Machining to find the Great Fen Spitfire began today
The geophysical survey conducted in August by Cranfield University Forensic Institute revealed the location of the Spitfire in the field. We are taking the peat down in regular spits, metal detecting as we go and marking find spots with white flags. Each find is bagged separately, given a number, and its position (including height) marked with a GPS. Our aim is to build up a 3D picture of wreckage from the Spitfire, which will give us clues as to which angle it hit the ground.
Volunteer metal detectorists from the Great Fen Archaeology Group, and injured servicemen from the Defence Archaeology Group who oversee Operation Nightingale have been metal detecting around the crash site identified by geophysics, to recover further Spitfire debris. So far this includes ammunition and scraps of aluminium. The finds are all being sorted and catalogued by Operation Nightingale in our Finds Tent.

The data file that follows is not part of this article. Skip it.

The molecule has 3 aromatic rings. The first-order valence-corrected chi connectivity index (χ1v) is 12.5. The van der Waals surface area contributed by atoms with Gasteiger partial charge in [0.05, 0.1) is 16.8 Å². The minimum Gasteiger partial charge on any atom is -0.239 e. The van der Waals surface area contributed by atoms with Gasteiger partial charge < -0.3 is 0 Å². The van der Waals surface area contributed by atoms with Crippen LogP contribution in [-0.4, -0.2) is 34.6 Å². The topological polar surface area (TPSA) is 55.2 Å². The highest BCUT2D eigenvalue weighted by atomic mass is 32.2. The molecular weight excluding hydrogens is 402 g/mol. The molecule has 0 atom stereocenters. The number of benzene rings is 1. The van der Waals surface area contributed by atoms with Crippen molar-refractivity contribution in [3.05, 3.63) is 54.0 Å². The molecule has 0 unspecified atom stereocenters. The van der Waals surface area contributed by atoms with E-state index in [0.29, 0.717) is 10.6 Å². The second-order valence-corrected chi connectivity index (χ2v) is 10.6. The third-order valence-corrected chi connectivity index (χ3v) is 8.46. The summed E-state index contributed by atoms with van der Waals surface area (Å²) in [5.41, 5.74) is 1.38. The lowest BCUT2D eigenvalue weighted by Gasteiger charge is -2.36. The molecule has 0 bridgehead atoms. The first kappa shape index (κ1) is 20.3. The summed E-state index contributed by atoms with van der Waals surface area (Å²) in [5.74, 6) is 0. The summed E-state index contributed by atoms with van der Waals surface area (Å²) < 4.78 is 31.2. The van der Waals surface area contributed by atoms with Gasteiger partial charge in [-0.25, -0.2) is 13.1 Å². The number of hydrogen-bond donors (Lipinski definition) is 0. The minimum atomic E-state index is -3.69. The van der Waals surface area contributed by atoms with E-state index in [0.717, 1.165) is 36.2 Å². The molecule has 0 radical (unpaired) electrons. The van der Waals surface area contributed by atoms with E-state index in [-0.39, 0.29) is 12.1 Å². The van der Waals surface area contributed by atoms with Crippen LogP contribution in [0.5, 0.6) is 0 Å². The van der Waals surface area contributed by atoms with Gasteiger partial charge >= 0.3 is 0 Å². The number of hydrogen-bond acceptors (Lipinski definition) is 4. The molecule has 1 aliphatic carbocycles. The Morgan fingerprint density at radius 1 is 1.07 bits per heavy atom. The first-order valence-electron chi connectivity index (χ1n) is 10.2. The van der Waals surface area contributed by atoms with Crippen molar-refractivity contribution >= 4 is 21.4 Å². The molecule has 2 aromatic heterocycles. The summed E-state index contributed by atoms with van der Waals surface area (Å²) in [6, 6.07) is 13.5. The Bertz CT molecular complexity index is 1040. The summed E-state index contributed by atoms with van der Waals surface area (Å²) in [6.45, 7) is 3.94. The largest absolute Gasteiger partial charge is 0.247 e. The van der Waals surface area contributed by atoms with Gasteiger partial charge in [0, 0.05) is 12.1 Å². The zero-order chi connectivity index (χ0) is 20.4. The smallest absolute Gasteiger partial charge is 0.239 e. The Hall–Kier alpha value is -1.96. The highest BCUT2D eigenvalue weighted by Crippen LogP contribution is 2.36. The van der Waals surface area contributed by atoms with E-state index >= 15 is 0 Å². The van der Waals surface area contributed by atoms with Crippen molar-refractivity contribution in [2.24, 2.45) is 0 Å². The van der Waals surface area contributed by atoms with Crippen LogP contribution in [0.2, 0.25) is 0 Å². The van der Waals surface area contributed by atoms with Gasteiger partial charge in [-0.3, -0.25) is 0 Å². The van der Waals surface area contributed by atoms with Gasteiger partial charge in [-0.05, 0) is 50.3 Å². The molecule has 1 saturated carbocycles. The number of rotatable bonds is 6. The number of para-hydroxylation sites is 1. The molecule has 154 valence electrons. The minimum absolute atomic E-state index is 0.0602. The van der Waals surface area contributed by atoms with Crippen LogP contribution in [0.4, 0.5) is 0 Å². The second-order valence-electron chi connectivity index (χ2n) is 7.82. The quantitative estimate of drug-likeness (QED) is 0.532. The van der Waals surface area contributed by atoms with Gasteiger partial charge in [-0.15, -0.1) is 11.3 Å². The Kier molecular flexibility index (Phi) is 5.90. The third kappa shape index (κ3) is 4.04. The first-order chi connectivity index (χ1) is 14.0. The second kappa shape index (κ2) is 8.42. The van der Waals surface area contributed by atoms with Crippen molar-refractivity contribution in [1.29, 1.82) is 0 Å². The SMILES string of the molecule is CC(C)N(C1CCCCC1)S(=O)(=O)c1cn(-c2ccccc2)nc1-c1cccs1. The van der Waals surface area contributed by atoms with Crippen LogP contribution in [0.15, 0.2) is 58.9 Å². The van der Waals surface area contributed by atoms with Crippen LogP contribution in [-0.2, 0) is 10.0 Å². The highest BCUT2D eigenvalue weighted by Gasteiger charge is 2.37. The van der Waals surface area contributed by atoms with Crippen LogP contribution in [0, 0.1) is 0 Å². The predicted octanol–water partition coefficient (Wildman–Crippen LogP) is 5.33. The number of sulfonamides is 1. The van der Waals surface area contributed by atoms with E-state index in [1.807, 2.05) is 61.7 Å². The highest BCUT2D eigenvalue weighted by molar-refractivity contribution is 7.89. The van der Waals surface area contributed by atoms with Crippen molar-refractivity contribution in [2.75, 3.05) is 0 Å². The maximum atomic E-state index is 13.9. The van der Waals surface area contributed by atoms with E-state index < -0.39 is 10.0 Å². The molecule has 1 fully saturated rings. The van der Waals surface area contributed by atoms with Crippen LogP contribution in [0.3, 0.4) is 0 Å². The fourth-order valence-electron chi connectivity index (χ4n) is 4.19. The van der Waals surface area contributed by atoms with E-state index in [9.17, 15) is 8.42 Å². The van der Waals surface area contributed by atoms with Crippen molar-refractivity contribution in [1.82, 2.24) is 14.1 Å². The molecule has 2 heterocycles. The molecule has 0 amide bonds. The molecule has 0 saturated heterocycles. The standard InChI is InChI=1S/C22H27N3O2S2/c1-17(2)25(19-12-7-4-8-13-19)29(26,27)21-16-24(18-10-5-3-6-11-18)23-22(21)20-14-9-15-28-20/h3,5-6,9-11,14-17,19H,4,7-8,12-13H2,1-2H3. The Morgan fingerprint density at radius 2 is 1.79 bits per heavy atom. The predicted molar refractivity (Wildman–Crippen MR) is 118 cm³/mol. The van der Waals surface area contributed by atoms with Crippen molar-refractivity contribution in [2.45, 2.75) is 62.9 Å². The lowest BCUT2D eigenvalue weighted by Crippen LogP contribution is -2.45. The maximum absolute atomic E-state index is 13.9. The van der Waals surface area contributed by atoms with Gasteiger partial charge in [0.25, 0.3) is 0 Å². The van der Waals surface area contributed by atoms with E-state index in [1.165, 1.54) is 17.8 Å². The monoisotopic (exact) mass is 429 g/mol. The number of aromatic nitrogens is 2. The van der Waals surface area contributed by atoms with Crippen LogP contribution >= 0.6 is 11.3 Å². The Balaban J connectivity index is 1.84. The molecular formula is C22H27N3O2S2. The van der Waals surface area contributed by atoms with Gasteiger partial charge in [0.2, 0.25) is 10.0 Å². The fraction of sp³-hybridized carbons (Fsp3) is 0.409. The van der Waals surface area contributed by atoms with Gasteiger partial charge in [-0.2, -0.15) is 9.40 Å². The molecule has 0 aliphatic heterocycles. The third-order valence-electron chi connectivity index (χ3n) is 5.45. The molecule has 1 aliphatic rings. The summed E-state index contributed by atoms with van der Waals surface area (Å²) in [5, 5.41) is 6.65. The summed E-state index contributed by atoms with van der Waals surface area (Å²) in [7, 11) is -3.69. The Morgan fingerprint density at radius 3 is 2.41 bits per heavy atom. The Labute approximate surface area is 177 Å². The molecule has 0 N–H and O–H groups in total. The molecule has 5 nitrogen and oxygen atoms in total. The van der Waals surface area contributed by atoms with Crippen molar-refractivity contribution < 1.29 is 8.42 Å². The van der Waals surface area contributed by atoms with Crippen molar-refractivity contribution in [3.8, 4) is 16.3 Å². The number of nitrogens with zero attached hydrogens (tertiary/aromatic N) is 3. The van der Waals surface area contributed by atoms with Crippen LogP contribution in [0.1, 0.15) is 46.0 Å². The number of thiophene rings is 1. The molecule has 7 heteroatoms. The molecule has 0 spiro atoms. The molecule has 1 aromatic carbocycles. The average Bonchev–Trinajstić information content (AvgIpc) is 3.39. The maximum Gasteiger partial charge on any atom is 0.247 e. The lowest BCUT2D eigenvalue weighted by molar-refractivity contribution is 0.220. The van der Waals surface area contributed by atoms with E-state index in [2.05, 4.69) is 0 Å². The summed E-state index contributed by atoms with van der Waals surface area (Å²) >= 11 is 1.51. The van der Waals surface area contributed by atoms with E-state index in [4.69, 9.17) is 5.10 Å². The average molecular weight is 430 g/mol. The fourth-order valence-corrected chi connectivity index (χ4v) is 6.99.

You can find more photos of the excavation on our Flickr account.
Media interest in the excavation so far has been phenomenal, ranging from Radio 4 to Forces TV. Media are encouraged to visit the site on Wednesday or Thursday, booking in with the Wildlife Trust (see here). Local residents may visit the site from 3-4pm each evening this week (till Friday).